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The Records of My Life: Stevie Wonder – Talking Book

The Records of My Life: Stevie Wonder – Talking Book

They are not the best records ever. Maybe they are too.
But that’s not the point of this page on my blog.
Once a week, every Sunday.
The records that most contributed to getting to this point in my life.
The reason why I decided to write about my music in this way is that I am turning sixty this year.
Music has been essential in my growth as a person.
It made me make life choices, some even wrong, probably.
Every Monday, I will start to listen to a record that I think has been crucial in my past.
I’ll play it until I come out with happy memories, emotions and maybe some tears.
Finally, I will leave you every Sunday to let you find the record I was listening and to discovered something more about me.

Massimo Usai

Stevie Wonder’s “Talking Book” 1972

The first attention to Stevie Wonder comes with the album “Journey Through The Secret Life of Plants”. Was 1979 and attract me the way was promoted.

In London was played inside the Royal Garden of Kew and I was fascinated by the review.

I didn’t buy the album, at the time I was involved in the transformation from Punk to the new wave and different music attracted me.

When Stevie Wonder hit number 1 in 1984, I was twenty-four years old. That single was: “I Just Called To Say I Love You”, and was following “ebony and Ivory” and other songs that look to commercial to me. 

So “The secret life of plants” was the extent of my knowledge of his catalogue. Frankly, the new music of the beginners of the ’80 didn’t attract me to listen too much the rest of his production, I was very far from him.

One day, whatever, I was in the house of a friend of mine, and he had so many records of him, and I ask to borrow one album, just to see what was about it.

After a few songs, I feel stupid. Yes, “Talking Book” was really fantastic, and more I watched the year went out more I think I was very superficial to have avoided him for so long.

From Talking Book the step to listen “Innervisions”, “Songs in the key of Life” and “Fulfillingness First Finale” was so easy and smooth.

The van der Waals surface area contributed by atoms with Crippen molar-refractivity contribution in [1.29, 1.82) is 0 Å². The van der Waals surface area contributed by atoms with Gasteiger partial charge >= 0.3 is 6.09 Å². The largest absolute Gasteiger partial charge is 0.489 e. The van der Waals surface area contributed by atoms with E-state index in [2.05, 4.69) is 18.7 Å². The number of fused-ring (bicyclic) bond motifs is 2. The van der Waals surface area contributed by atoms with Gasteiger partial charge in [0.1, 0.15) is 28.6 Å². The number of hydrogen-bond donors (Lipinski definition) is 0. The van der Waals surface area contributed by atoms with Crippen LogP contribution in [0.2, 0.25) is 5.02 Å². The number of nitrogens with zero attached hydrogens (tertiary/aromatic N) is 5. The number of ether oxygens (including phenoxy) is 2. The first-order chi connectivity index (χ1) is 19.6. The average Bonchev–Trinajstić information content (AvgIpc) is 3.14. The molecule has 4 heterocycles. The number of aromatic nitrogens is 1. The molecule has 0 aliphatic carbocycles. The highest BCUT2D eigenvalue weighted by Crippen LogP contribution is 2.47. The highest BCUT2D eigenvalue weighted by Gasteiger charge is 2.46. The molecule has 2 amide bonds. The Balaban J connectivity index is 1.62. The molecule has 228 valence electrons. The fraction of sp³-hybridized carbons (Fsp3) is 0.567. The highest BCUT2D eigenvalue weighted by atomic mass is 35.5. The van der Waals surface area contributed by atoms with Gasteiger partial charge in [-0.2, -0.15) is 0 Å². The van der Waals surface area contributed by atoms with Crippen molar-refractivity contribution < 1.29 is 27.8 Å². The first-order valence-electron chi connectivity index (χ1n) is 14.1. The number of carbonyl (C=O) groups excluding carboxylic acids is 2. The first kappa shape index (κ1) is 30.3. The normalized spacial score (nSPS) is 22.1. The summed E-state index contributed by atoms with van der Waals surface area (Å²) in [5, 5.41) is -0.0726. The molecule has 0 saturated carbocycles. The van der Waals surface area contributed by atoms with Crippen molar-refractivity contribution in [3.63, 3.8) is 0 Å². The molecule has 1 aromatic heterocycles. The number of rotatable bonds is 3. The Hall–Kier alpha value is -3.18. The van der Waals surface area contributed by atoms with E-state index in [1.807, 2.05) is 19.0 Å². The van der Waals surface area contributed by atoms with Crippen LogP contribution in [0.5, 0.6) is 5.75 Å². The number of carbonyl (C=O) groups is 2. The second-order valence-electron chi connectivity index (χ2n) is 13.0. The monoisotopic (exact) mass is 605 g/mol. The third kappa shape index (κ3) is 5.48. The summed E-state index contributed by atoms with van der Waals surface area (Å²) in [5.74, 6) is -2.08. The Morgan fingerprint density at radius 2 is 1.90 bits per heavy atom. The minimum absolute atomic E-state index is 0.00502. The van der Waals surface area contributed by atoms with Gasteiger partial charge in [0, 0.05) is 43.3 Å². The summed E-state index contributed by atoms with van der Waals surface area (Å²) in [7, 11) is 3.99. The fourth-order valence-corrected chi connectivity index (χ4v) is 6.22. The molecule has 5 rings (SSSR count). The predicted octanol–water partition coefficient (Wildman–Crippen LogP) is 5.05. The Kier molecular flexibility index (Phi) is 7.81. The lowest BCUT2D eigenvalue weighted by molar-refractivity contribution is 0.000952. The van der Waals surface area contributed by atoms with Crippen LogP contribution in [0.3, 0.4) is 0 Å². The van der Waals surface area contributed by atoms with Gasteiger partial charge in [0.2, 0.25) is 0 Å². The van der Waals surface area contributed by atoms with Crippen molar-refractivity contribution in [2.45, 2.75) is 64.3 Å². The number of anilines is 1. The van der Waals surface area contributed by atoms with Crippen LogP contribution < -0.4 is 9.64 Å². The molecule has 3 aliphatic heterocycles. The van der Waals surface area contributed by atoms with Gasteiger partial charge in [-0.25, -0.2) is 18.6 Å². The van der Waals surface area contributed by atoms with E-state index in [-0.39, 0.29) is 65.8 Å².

Four albums of him that I still listen so much either in these days. A few years ago, I had the luck to see him live. It was a fantastic experience that I repeated happily two years later with another 80,000 people in a massive concert at Hyde Park.

But “Talking Book” still in my heart and yet the album that opened my mind to the soul in general, a kind of music I avoided for all my teenager’s time.

Talking Book has ten songs, and it’s challenging to find one song just not good enough to be a classic.

“You are the sunshine of my life” and “Supersonic” are songs in every “the best” of Stevie. Still, I lost myself so many times in the harmonica played in “Big Brother” that to me as important like the two songs mentioned above.

Wonder’s ’70s dominance didn’t come from out of nowhere; after all, he’d been billed by his record label as a “genius” before he was in his teens. His talent was indisputable. There had been, over the decade preceding ‘Talking Book’, enough successful singles to fill up a couple of most legendary hits packages. I still shamed to the fact I didn’t notice before I was 25/26. 

“Talking Book” still holds a nice place in my heart. And I was happy when in 2016, Michele Obama, mentioned this album had a significant influence on her life.


Massimo Usai
Massimo Usai

Associate of British Freelance Photography

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